The Little Fish That Could
by Terri Mork Speirs
He was a father on limited time. His son was a boy explorer. The fish they caught together let loose infinite potential.
First, let me set the scene.
It was a Saturday in July. The extended family and I were at the lake. The air was humid, buggy, and slightly rainy so we spent most of the afternoon sitting inside a netted patio. Insects aside, it was a glorious time together as we don’t often enjoy opportunities to see each other.
The lake was a quiet body of water, more so that day due to the overcast skies. No speed boats, jet skies, canoes, or kayaks. Our campsite, though completely modern with electricity and running water, was surrounded by an undeveloped state park. Thus, it was just us. Family, food, drink, alongside a pristine panorama of water, sky, and tremendously thick tree growth. Who cared about the relentless gnats outside our the netting? We had a good working flush-toilet and we were together.
As grand as it was, we were about to witness something even better. Something that could have fizzled into nothing, could have escalated into disappointment, could have never happened at all. That something was pretty simple: a boy wanted to fish and his father complied. The boy was my eight-year-old nephew, a outdoorsy ruffian who showed me his nature finds throughout the weekend, things like turtle eggs and a fossilized skull. The father was one of my three brothers, a man who shares custody of his children and makes every minute count.
Overall we were not so much a fishing family, but knowing the boy (my nephew) enjoyed this activity, the father (my brother) had packed two poles and simple gear for the weekend. There was bait next to the beer in the fridge. Father and son pitched their strings at the end of the dock and waited, flying pests and moody clouds notwithstanding, the rest of us still taking refuge inside the netting. The rain grew harder.
“We can fish on the paddle boat,” the boy suggested. The watercraft had a sun cover and to him, it could function as an umbrella. As a parent, I’d have called it quits at that point. (Actually, I don’t fish so I wouldn’t have even made it as far as the poles and the dock.) But the father followed his son and out they went in the rain on a paddleboat with two fishing poles.
If you could pick up a pencil and draw a classically formed fish, simple lines, fan-shaped tail-fin, curved topside arching into a pointed head with bulging black eyes — that’s what they caught together. The gilled creature was about the size of a large human jazz hand, a little fish with big possibilities. I don’t know who caught it, the boy or his father, but it didn’t matter. They caught it together. It was mission accomplished, rain or shine, gnats or no.
Next came the filleting. With a kitchen knife and a cutting board, the boy and his father stood in the rain on the dock and sliced the fish open, trimming away the morsel of meat. The truth was, the father didn’t know how to fillet a fish but he cut away the best he could. The boy watched intently. Meanwhile, those of us hiding in the netted shelter kept hollering for them to make sure the guts were disposed far away from the campsite. The boy took care of that part.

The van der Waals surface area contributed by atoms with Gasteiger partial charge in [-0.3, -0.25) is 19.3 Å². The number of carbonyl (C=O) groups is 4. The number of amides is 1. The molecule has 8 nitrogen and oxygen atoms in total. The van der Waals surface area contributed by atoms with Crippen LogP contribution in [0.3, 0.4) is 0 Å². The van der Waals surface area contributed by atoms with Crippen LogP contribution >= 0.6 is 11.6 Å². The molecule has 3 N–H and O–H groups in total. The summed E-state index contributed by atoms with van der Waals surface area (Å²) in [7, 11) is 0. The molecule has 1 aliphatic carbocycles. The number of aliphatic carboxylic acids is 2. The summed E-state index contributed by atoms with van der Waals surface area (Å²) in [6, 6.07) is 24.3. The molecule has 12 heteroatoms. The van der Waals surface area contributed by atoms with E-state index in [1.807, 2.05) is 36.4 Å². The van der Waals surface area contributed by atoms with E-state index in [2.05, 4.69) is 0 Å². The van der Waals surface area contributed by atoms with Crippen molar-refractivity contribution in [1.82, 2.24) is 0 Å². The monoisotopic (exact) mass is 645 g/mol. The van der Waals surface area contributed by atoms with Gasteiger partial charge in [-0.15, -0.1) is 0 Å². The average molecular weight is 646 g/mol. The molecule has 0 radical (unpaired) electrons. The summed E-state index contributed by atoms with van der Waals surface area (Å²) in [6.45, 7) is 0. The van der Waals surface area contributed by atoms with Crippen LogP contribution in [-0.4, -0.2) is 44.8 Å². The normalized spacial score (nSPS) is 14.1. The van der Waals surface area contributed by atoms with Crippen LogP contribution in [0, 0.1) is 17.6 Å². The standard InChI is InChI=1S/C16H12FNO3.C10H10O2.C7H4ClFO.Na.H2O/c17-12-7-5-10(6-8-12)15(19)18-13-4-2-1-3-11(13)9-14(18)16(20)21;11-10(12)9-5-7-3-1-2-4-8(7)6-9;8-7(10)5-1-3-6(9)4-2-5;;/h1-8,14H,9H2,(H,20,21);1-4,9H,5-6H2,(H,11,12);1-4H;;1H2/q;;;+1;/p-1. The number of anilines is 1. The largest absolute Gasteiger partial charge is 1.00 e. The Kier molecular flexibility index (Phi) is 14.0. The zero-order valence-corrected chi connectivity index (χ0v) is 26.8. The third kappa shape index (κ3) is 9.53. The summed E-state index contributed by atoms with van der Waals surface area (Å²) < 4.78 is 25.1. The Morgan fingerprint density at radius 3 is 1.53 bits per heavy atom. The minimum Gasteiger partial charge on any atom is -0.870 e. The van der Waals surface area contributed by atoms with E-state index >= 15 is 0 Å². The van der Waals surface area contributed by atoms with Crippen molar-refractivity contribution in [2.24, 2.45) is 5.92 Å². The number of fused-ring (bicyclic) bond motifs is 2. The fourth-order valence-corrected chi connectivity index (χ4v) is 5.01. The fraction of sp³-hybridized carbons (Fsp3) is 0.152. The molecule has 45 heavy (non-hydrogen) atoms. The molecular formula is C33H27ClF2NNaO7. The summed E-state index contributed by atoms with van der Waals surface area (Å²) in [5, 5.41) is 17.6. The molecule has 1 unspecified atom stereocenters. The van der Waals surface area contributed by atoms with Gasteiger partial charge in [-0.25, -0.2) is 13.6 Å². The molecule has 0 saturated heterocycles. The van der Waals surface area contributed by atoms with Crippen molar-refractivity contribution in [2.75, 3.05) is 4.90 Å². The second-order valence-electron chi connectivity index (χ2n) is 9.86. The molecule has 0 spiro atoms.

For me, the most magical moment of the story came next.
Holding up the small white fillet with his little rascal fingers, the boy asked his father: “Do we eat now or do we cook it?” It was the most earnestly asked question I’d ever heard. And there were so many potential answers. There could have been laughter, embarrassing the boy for his curiosity. There could have been mockery, poking fun at the boy’s innocence. There could have been deceit, telling the boy to go ahead and eat the raw fish flesh.
There are so many choices when it comes to how we relate to children. As adults, we have the power. We may choose to engage or ignore. We may choose to talk straightly or sarcastically. We may choose to care or neglect. We may choose to empower or abuse.
Children and fish figure into our public choices as well, as presently there are up to 80,000 unaccompanied minors from Honduras, El Salvador, Guatemala and Mexico being held in detention (a nicer word for jail) in the U.S. These children are, in essence, asking the questions and we have many answers from which to choose.
As Christians, we are informed by Jesus’ call to believe that when we give there will always be enough for all, as described in the parable of the feeding of 5,000 people (not counting women and children) with just two fish and five loaves of bread.
As Lutherans, we behold a robust infrastructure of social service agencies with decades of proven experience to care for foster, immigrant, and refugee children.
As citizens of the U.S., the richest country in human history, we are more wealthy than we can imagine. (My definition of wealth is this: if you reliable and private sanitation, you’re rich.) We have resources.
Holding up the humble piece of floppy fish flesh, the boy (my nephew) waited for his father (my brother) to answer to his question. Should he eat it raw or cook it first? As an innocent child, he’d do whatever his father told him.
“We will cook it first,” the father said. No frills language, just an answer. And they did. The boy stood in front of the grill with a spatula, meticulously turning the fillet over and over the hot irons. His sincerity was palpable. He cooked it real good, flipping and flipping again, loosing a flake here and there to the fire. I was pretty glad I didn’t have to eat it, but they placed what was left of the blackened fillet in between slices of bread and sat down at a picnic table.
The boy and his father feasted together. ~